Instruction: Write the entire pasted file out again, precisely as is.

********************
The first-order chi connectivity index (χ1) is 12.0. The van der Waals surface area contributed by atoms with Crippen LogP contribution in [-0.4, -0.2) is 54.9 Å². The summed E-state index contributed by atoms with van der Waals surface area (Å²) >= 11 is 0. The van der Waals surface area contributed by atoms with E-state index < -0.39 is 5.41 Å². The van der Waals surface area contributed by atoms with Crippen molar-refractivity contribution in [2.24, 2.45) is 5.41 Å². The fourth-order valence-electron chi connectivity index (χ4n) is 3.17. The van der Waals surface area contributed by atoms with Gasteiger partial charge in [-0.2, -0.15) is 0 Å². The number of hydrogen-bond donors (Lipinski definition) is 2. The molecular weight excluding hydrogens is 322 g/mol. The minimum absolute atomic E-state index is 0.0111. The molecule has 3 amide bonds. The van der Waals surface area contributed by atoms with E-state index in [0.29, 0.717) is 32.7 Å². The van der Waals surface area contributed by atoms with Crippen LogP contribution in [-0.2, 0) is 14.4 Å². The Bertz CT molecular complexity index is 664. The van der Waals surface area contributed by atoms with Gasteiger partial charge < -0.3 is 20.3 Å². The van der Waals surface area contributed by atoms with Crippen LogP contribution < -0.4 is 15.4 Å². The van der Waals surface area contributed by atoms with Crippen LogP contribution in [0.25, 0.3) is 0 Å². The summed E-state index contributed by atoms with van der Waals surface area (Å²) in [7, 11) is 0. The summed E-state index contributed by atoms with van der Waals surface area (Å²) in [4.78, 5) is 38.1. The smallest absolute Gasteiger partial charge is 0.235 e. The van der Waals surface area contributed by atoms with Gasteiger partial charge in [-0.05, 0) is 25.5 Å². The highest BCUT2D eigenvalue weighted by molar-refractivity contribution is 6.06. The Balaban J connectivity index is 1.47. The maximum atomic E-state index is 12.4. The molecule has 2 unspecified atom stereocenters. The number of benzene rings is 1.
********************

The first-order chi connectivity index (χ1) is 12.0. The van der Waals surface area contributed by atoms with Crippen LogP contribution in [-0.4, -0.2) is 54.9 Å². The summed E-state index contributed by atoms with van der Waals surface area (Å²) >= 11 is 0. The van der Waals surface area contributed by atoms with E-state index < -0.39 is 5.41 Å². The van der Waals surface area contributed by atoms with Crippen molar-refractivity contribution in [2.24, 2.45) is 5.41 Å². The fourth-order valence-electron chi connectivity index (χ4n) is 3.17. The van der Waals surface area contributed by atoms with Gasteiger partial charge in [-0.2, -0.15) is 0 Å². The number of hydrogen-bond donors (Lipinski definition) is 2. The molecular weight excluding hydrogens is 322 g/mol. The minimum absolute atomic E-state index is 0.0111. The molecule has 3 amide bonds. The van der Waals surface area contributed by atoms with E-state index in [0.29, 0.717) is 32.7 Å². The van der Waals surface area contributed by atoms with Crippen LogP contribution in [-0.2, 0) is 14.4 Å². The Bertz CT molecular complexity index is 664. The van der Waals surface area contributed by atoms with Gasteiger partial charge < -0.3 is 20.3 Å². The van der Waals surface area contributed by atoms with Crippen LogP contribution < -0.4 is 15.4 Å². The van der Waals surface area contributed by atoms with Crippen LogP contribution in [0.25, 0.3) is 0 Å². The summed E-state index contributed by atoms with van der Waals surface area (Å²) in [7, 11) is 0. The summed E-state index contributed by atoms with van der Waals surface area (Å²) in [4.78, 5) is 38.1. The smallest absolute Gasteiger partial charge is 0.235 e. The van der Waals surface area contributed by atoms with Gasteiger partial charge in [-0.05, 0) is 25.5 Å². The highest BCUT2D eigenvalue weighted by molar-refractivity contribution is 6.06. The Balaban J connectivity index is 1.47. The maximum atomic E-state index is 12.4. The molecule has 2 unspecified atom stereocenters. The number of benzene rings is 1.